JR: While Teach to One is focused on personalization, the broader K-12 system is deeply oriented around standardization. This can set the stage for different kinds of challenges. First, the way in which schools typically procure materials is oriented around the adoption of textbooks aligned to grade-level standards. In some states, new models like Teach to One that are focused on personalization may not meet states’ curricula requirements, many of which are the products of decades-old rules that never contemplated a world where we might not need to standardize. Second, it takes pioneering teachers, principals, and district leaders to embrace the shift toward holistic personalization. They too operate in a world focused on standardization, and so making the shift to personalized learning requires vision and conviction. These early adopters will be critical, and we need more of them.

Third, there’s a real tension between a standardized accountability system that’s focused on grade level standards with the philosophies of personalized learning and meeting kids where they are. When the seventh grader is actually operating at a fourth-grade level, we have a hard choice to make: meet him where he is, knowing he’ll likely learn a lot but do poorly on the state test, or expose him to seventh-grade content, knowing he’s not likely to learn most of it, but may pick up a few points along the way.

If we’re ever going to fully embrace personalized learning, we need to embrace competency-based assessment and an accountability regimen that enables all students to achieve high standards in the long run while giving them a viable path to get there from where they currently are.

RH: How widely is Teach to One currently being used, in terms of schools or students or what-have-you? And how big is the Teach to One operation?

JR: This year, Teach to One: Math is being used in 38 schools across the country. Our team of about 140 is headquartered in New York and includes a robust R&D team working on the next generation of Teach to One, as well as coaches across the country who support the schools we are serving.

RH: You’ve raised concerns about how state assessments can understate the educational benefits of something like Teach to One. Can you say a bit about this and explain what the issue is?

JR: We all believe in high standards and accountability and want students to graduate high school college- and career-ready. But the reality is that far too many of them come into middle school far from that trajectory. In math, because so many of the skills and concepts build upon one another, the gaps that students have from prior grades keep them from succeeding with grade-level material. Schools today are wasting precious instructional hours teaching kids skills and concepts they simply aren’t ready to learn. That can turn them off to math, turn them off to school, and make the already difficult job of the teacher far less fulfilling.

The same is true for students at the top. Many are fully capable of going beyond what’s reflected in their state’s standards, but teachers simply aren’t able to offer them that opportunity because they’re accountable for performance on the grade-level test. An accountability system that expects all students to achieve the same standard of success in a single year regardless of their starting point is magical thinking. Programs like Teach to One meet students where they are and enable them to accelerate from that point forward, far beyond what they might otherwise do. But when students are learning skills and concepts from grade levels that are different than their enrolled grade, state assessments—which largely focus on grade-level standards—are far less likely to pick them up. And it’s forcing many students to have instructional experiences that are misaligned to what they truly need.

RH: Any suggestions on how states can retool assessment to address this challenge?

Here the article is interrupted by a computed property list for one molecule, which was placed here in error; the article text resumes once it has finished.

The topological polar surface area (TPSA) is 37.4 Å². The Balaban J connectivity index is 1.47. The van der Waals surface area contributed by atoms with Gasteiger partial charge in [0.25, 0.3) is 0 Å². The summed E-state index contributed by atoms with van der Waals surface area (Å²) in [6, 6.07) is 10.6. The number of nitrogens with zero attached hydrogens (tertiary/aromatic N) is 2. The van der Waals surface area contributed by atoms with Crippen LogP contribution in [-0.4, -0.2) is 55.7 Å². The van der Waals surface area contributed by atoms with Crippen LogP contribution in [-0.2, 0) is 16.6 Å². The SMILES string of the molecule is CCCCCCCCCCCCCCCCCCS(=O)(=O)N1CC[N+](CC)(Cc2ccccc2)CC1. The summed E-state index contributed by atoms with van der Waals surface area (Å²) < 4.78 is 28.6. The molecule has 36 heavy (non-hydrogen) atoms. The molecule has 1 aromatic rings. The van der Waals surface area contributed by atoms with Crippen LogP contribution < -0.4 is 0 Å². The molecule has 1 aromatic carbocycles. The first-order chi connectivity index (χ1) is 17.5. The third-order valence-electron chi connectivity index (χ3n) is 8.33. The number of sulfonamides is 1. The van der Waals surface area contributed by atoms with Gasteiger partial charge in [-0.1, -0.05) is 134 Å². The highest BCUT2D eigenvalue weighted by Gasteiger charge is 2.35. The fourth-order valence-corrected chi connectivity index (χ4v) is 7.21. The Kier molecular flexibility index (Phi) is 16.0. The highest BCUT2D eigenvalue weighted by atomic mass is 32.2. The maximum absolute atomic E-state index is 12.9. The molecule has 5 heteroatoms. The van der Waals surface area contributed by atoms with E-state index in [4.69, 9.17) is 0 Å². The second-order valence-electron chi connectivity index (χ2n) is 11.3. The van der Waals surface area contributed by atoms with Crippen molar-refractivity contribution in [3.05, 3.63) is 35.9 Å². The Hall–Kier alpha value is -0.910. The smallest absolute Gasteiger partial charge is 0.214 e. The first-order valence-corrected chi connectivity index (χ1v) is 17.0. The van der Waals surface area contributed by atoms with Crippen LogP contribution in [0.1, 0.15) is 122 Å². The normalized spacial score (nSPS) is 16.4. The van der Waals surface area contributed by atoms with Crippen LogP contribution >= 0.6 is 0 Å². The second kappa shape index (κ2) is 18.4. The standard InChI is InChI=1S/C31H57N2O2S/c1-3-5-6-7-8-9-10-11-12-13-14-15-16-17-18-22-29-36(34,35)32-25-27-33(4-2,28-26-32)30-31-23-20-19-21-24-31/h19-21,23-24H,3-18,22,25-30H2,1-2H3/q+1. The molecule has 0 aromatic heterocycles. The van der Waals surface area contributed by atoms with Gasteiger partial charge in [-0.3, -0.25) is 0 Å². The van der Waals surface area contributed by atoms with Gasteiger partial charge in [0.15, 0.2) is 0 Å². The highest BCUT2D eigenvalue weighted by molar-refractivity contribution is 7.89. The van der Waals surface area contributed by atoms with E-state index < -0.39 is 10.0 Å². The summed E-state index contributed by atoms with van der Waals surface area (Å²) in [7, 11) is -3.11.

JR: A better solution would be for states to develop a competency-based accountability structure that schools could opt in to, where they could track each student’s success against each of the standards. A state could, for example, issue a credential for Algebra once a student demonstrates mastery on something like 45 of the 51 related skills—regardless of how old they are when that hit that milestone. In this kind of system, schools would be accountable for the rate that students accelerate. If in one school students master 65 new skills and concepts, while in another they master 20, that tells us something about the overall school performance. It also gives students and parents far more insight into what students already know, what they still need to learn, and how their growth and performance compare to different peer groups. There are other approaches as well, but that’s the general direction we need to be going.

RH: On another note, you’ve just raised some substantial funding to revamp and improve Teach to One. Can you say a bit about how much you’ve raised and what you guys have in mind?

JR: We’ve spent the last five years focused on figuring out how to make Teach to One viable in all different kinds of schools. We’re now operating in district, charter, and independent schools; in urban and rural schools; in red states and blue states; at schools with a variety of enrollment and staffing levels; and across four US time zones. We generate thousands of schedules every day and are getting more efficient at that each year. We called this “cracking the operational code.” As a result, we are now in a position to use the data we collect each day to “crack the academic code” and learn quite a bit about how kids learn math. What are the optimal learning progressions for students to learn fractions? What happens when we expose students to skills and concepts if they aren’t fully proficient in all of the predecessor skills and concepts? What lessons seem to have the greatest impact in geometry? We’re moving into a stage where we’ll have the ability to ask and answer many of these questions, improve our model, and share this with the broader K-12 community.

Last year, we launched a capital campaign to raise $50 million to support this work. We’re roughly 70 percent of the way there and are deeply grateful to the donors who share in this vision. And while our priority during this time period is not rapid growth, we will look to partner with a limited number of district and school partners who share in this vision and are committed to the ideals of personalization.

— Frederick Hess

Frederick Hess is director of education policy studies at AEI and an executive editor at Education Next.

This post originally appeared on Rick Hess Straight Up.